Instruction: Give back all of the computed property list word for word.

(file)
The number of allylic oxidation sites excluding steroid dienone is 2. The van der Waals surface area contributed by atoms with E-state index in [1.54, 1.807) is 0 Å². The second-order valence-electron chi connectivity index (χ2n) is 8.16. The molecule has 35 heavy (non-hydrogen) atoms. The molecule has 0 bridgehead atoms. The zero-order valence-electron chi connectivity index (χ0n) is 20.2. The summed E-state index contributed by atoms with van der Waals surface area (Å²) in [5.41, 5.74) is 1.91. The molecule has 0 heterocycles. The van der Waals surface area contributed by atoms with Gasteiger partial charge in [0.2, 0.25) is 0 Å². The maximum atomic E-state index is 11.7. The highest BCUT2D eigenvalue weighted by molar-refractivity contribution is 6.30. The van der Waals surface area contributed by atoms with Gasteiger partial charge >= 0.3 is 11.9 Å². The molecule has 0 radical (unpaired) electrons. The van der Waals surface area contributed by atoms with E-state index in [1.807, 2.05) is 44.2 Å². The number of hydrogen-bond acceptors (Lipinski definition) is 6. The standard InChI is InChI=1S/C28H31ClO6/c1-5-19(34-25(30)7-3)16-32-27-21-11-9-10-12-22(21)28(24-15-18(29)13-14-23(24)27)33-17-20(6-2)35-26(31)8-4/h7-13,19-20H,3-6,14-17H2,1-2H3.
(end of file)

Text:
The number of allylic oxidation sites excluding steroid dienone is 2. The van der Waals surface area contributed by atoms with E-state index in [1.54, 1.807) is 0 Å². The second-order valence-electron chi connectivity index (χ2n) is 8.16. The molecule has 35 heavy (non-hydrogen) atoms. The molecule has 0 bridgehead atoms. The zero-order valence-electron chi connectivity index (χ0n) is 20.2. The summed E-state index contributed by atoms with van der Waals surface area (Å²) in [5.41, 5.74) is 1.91. The molecule has 0 heterocycles. The van der Waals surface area contributed by atoms with Gasteiger partial charge in [0.2, 0.25) is 0 Å². The maximum atomic E-state index is 11.7. The highest BCUT2D eigenvalue weighted by molar-refractivity contribution is 6.30. The van der Waals surface area contributed by atoms with Gasteiger partial charge >= 0.3 is 11.9 Å². The molecule has 0 radical (unpaired) electrons. The van der Waals surface area contributed by atoms with E-state index in [1.807, 2.05) is 44.2 Å². The number of hydrogen-bond acceptors (Lipinski definition) is 6. The standard InChI is InChI=1S/C28H31ClO6/c1-5-19(34-25(30)7-3)16-32-27-21-11-9-10-12-22(21)28(24-15-18(29)13-14-23(24)27)33-17-20(6-2)35-26(31)8-4/h7-13,19-20H,3-6,14-17H2,1-2H3.